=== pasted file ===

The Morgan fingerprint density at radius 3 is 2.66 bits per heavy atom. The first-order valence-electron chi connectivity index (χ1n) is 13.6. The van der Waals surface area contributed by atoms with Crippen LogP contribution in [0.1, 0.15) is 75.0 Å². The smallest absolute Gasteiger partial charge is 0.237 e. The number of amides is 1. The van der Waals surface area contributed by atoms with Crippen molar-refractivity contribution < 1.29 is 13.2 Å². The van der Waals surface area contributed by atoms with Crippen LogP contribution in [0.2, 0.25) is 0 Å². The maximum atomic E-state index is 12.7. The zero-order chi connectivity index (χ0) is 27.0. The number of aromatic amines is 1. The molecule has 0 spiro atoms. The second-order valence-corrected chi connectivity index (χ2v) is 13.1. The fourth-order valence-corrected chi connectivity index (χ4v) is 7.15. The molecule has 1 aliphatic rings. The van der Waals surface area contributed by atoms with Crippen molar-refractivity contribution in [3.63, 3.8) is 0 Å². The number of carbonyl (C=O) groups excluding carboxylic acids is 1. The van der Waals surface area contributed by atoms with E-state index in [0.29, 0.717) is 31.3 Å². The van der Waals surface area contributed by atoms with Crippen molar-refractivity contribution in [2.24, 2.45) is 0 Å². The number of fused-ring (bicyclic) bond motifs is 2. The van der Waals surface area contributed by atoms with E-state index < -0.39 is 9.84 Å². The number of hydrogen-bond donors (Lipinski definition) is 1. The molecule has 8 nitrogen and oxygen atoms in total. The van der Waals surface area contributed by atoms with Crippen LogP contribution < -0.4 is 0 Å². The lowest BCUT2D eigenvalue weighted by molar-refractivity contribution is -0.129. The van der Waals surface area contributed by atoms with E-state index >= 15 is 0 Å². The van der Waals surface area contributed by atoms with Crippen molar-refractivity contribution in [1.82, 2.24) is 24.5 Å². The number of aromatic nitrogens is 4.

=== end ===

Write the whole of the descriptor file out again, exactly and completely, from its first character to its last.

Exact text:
The Morgan fingerprint density at radius 3 is 2.66 bits per heavy atom. The first-order valence-electron chi connectivity index (χ1n) is 13.6. The van der Waals surface area contributed by atoms with Crippen LogP contribution in [0.1, 0.15) is 75.0 Å². The smallest absolute Gasteiger partial charge is 0.237 e. The number of amides is 1. The van der Waals surface area contributed by atoms with Crippen molar-refractivity contribution < 1.29 is 13.2 Å². The van der Waals surface area contributed by atoms with Crippen LogP contribution in [0.2, 0.25) is 0 Å². The maximum atomic E-state index is 12.7. The zero-order chi connectivity index (χ0) is 27.0. The number of aromatic amines is 1. The molecule has 0 spiro atoms. The second-order valence-corrected chi connectivity index (χ2v) is 13.1. The fourth-order valence-corrected chi connectivity index (χ4v) is 7.15. The molecule has 1 aliphatic rings. The van der Waals surface area contributed by atoms with Crippen molar-refractivity contribution in [3.63, 3.8) is 0 Å². The number of carbonyl (C=O) groups excluding carboxylic acids is 1. The van der Waals surface area contributed by atoms with E-state index in [0.29, 0.717) is 31.3 Å². The van der Waals surface area contributed by atoms with Crippen molar-refractivity contribution in [2.24, 2.45) is 0 Å². The number of fused-ring (bicyclic) bond motifs is 2. The van der Waals surface area contributed by atoms with E-state index < -0.39 is 9.84 Å². The number of hydrogen-bond donors (Lipinski definition) is 1. The molecule has 8 nitrogen and oxygen atoms in total. The van der Waals surface area contributed by atoms with Crippen LogP contribution < -0.4 is 0 Å². The lowest BCUT2D eigenvalue weighted by molar-refractivity contribution is -0.129. The van der Waals surface area contributed by atoms with E-state index >= 15 is 0 Å². The van der Waals surface area contributed by atoms with Crippen molar-refractivity contribution in [1.82, 2.24) is 24.5 Å². The number of aromatic nitrogens is 4.